to prove that faith itself is a proper immediate fruit and procurement of the death of Christ in all them for whom he died,10 and it is to this proof we now turn.

Realizing the centrality of this assertion which if it be true, it utterly overthrows the general ransom, or universal redemption; and if it be not true, I will very willingly lay down this whole controversy. . . , for go it which way it will, free-will must be established,11

Owen seeks in Argument nine to put his claim beyond doubt. He opens his case with two premises, the first of which demonstrates the centrality of the covenant of redemption to his position, and is given at length.

Whatever is freely bestowed upon us, in and through Christ, that is all wholly the procurement and merit of the death of Christ. Nothing is bestowed through him on those that are his which he hath not purchased; . . . for the covenant between his Father and him, of making out all spiritual blessings to them that were given unto him, was expressly founded on this condition, “That he should make his soul an offering for sin.”12

This premise, that all we receive in Christ is procured by Christ’s death because of the foundational role of the covenant of redemption, if accepted, makes a limited atonement outcome inevitable, as Owen himself has already demonstrated.13 As the promise to the Son is the bringing of many sons to glory (which promise includes both means and ends), that is, the effective salvation of the elect, and it is on the basis of this promise that Christ undertakes the work, then only those who are effectively saved can be encompassed in the intent of the Father and the Son in the cross. It is this premise which will remain to be proven, as our examination of the ‘proofs’ of the purchase of faith will demonstrate. The second premise is that faith is the absolute, indispensible necessity for salvation, and that thus the cause of faith will

be the prime and principal cause of salvation, as being the cause of that without which the whole would not be, and by which the whole is, and is effectual.14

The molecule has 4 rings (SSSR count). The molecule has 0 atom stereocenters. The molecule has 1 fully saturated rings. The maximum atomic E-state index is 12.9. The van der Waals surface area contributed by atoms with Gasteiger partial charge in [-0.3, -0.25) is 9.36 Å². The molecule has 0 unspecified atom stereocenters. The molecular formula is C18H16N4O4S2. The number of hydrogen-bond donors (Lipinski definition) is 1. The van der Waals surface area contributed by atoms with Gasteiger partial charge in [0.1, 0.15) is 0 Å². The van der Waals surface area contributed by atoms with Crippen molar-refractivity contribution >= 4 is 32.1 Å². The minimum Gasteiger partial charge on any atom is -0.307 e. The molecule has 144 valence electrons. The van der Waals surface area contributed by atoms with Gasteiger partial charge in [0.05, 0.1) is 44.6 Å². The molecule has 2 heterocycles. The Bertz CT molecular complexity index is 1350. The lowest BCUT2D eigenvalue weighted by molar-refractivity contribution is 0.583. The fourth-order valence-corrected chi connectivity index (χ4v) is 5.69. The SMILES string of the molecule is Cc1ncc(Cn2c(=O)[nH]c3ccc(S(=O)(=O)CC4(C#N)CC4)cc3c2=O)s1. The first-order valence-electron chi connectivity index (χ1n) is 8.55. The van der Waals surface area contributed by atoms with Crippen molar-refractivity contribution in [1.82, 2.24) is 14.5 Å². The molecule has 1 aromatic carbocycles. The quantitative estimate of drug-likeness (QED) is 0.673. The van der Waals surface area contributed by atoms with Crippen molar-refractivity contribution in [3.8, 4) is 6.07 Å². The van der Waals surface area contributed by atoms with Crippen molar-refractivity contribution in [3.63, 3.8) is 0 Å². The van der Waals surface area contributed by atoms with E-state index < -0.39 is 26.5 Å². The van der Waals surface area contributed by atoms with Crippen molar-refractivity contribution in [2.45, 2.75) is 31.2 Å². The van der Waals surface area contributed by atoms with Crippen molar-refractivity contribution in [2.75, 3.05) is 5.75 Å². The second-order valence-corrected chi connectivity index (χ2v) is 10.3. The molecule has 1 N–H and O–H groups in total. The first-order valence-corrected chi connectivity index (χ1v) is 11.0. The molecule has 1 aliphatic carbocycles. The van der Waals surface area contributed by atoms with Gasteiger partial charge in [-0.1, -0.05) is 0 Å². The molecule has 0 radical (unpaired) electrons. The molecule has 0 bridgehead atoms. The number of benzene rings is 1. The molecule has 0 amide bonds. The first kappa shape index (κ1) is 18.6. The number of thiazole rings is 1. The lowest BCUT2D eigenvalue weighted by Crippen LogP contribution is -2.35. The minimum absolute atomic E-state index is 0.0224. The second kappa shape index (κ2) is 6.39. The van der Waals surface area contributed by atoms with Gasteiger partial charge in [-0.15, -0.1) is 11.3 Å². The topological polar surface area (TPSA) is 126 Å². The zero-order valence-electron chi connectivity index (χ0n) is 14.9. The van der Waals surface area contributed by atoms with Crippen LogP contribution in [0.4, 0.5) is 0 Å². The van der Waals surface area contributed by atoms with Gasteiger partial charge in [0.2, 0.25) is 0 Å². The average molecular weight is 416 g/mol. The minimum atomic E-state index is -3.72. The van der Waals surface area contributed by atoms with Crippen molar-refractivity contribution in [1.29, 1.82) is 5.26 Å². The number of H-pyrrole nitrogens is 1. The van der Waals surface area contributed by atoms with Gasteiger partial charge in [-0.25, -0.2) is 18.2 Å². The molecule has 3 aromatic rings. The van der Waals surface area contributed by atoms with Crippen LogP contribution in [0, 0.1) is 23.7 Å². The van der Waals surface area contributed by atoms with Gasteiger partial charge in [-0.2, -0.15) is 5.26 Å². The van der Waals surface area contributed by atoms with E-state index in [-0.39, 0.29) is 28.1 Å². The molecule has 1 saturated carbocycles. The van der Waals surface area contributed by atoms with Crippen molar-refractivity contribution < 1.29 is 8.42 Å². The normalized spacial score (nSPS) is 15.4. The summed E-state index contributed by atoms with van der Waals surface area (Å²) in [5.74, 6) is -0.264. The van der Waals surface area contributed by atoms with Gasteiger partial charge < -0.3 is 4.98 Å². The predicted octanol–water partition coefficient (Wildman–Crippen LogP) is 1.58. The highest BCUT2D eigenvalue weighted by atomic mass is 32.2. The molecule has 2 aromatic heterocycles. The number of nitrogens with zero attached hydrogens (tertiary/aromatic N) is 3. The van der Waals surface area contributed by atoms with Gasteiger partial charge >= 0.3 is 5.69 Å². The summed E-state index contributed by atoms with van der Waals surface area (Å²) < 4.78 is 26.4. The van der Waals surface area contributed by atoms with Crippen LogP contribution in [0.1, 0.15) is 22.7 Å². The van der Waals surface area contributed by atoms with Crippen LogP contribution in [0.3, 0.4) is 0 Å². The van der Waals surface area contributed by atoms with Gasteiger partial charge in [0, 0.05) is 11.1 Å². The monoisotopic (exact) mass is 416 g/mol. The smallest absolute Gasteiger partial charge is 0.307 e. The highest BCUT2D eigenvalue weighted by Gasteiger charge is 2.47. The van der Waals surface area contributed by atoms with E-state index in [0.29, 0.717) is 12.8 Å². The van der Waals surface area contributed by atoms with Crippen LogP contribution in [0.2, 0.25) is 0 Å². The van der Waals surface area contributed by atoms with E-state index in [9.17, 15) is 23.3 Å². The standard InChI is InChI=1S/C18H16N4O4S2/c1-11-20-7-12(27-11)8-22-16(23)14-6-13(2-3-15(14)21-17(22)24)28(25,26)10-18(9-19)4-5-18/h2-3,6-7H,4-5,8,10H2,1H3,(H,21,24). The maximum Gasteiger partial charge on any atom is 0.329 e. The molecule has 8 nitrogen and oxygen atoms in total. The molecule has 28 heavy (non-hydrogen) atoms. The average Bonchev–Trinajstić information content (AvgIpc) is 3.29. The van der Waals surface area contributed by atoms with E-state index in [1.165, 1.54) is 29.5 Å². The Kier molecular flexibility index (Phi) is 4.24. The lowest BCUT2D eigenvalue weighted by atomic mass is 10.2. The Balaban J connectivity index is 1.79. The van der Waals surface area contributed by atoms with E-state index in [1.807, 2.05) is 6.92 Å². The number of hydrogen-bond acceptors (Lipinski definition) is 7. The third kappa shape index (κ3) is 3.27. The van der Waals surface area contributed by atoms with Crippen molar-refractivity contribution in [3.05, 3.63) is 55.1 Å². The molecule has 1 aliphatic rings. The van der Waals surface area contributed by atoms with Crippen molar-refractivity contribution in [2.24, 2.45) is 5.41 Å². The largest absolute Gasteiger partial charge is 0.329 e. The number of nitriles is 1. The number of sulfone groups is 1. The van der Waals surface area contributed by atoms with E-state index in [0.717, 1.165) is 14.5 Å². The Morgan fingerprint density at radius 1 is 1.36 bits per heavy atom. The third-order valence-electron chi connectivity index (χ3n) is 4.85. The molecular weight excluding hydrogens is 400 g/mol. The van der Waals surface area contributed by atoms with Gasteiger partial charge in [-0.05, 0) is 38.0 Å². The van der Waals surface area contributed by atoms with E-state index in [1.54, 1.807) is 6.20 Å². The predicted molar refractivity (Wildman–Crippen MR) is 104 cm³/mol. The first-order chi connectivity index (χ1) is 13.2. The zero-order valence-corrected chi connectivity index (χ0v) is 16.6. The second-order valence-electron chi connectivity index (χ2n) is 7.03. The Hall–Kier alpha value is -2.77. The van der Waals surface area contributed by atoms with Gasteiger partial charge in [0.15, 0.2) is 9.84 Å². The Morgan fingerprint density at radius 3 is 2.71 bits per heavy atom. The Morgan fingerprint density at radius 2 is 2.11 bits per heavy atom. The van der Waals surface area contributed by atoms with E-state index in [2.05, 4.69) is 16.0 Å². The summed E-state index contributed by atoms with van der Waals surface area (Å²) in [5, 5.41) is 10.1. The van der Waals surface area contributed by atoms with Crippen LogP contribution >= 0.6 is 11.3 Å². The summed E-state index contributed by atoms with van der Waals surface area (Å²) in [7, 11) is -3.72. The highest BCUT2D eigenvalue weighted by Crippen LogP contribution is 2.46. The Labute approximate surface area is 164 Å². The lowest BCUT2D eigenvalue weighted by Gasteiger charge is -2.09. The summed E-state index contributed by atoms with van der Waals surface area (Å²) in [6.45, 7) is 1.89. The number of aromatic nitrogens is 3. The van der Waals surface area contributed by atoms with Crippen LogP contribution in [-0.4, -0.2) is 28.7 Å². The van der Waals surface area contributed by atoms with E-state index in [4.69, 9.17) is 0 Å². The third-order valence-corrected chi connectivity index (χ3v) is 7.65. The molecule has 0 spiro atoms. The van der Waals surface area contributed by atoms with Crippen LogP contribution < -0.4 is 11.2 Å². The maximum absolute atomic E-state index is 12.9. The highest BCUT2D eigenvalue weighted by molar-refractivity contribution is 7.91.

With these two premises stated the key question is now posed, “whether faith be a fruit and effect of the death of Christ, or no?” We note that while Owen poses that question in open terms [” fruit and effect” being susceptible to several ways of understanding how the cross may relate to belief] he rapidly returns to the language of commerce [“I demand whether Christ procured15 faith for all for whom he died absolutely, or upon some condition on their part to be fulfilled.’16 My italics.], and in so doing specifying the nature of the causative relation between the cross and faith. Owen outlines the possible answers and their consequences before presenting the proof for his position.

If the answer to the question is yes, then they must answer whether this faith is procured absolutely or conditionally.

If absolutely, then Owen’s point is granted. If conditionally, then what is the condition? If they say that it is not resisting the grace of God, what is not resisting the grace of God but believing? That is, those who say that faith is procured conditionally are in effect saying that they are granted to believe if they believe, for the bible knows of no other condition. But to say that people are granted faith on condition that they have faith is clearly circular. They must still answer, is this faith granted conditionally or absolutely? In effect, to say that faith is procured conditionally is to either grant Owen his point or to take refuge in an avoidance of the question.